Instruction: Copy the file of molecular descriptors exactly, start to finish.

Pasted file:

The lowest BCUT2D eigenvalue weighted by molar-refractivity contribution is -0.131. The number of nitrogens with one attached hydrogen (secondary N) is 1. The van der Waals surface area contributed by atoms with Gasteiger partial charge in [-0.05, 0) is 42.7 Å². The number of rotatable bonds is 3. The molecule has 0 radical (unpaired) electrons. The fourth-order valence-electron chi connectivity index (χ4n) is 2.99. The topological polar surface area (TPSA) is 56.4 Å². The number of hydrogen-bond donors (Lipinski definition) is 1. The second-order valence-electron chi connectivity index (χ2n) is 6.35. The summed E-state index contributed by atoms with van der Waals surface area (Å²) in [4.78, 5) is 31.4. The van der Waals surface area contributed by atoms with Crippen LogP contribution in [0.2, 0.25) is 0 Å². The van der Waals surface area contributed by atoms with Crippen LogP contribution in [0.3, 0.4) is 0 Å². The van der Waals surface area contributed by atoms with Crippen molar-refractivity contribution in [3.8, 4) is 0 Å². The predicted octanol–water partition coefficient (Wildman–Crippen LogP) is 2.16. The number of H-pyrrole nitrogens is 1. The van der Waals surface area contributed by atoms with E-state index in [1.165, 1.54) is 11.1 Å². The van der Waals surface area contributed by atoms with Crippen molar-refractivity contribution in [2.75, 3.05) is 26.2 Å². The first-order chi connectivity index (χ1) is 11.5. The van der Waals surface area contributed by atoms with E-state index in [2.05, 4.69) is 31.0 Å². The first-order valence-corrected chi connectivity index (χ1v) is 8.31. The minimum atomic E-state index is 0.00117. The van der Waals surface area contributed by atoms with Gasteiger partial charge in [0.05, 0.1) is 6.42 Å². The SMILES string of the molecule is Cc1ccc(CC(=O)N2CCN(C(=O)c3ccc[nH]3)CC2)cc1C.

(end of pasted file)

The lowest BCUT2D eigenvalue weighted by molar-refractivity contribution is -0.131. The number of nitrogens with one attached hydrogen (secondary N) is 1. The van der Waals surface area contributed by atoms with Gasteiger partial charge in [-0.05, 0) is 42.7 Å². The number of rotatable bonds is 3. The molecule has 0 radical (unpaired) electrons. The fourth-order valence-electron chi connectivity index (χ4n) is 2.99. The topological polar surface area (TPSA) is 56.4 Å². The number of hydrogen-bond donors (Lipinski definition) is 1. The second-order valence-electron chi connectivity index (χ2n) is 6.35. The summed E-state index contributed by atoms with van der Waals surface area (Å²) in [4.78, 5) is 31.4. The van der Waals surface area contributed by atoms with Crippen LogP contribution in [0.2, 0.25) is 0 Å². The van der Waals surface area contributed by atoms with Crippen LogP contribution in [0.3, 0.4) is 0 Å². The van der Waals surface area contributed by atoms with Crippen molar-refractivity contribution in [3.8, 4) is 0 Å². The predicted octanol–water partition coefficient (Wildman–Crippen LogP) is 2.16. The number of H-pyrrole nitrogens is 1. The van der Waals surface area contributed by atoms with E-state index in [1.165, 1.54) is 11.1 Å². The van der Waals surface area contributed by atoms with Crippen molar-refractivity contribution in [2.75, 3.05) is 26.2 Å². The first-order chi connectivity index (χ1) is 11.5. The van der Waals surface area contributed by atoms with E-state index in [2.05, 4.69) is 31.0 Å². The first-order valence-corrected chi connectivity index (χ1v) is 8.31. The minimum atomic E-state index is 0.00117. The van der Waals surface area contributed by atoms with Gasteiger partial charge in [0.05, 0.1) is 6.42 Å². The SMILES string of the molecule is Cc1ccc(CC(=O)N2CCN(C(=O)c3ccc[nH]3)CC2)cc1C.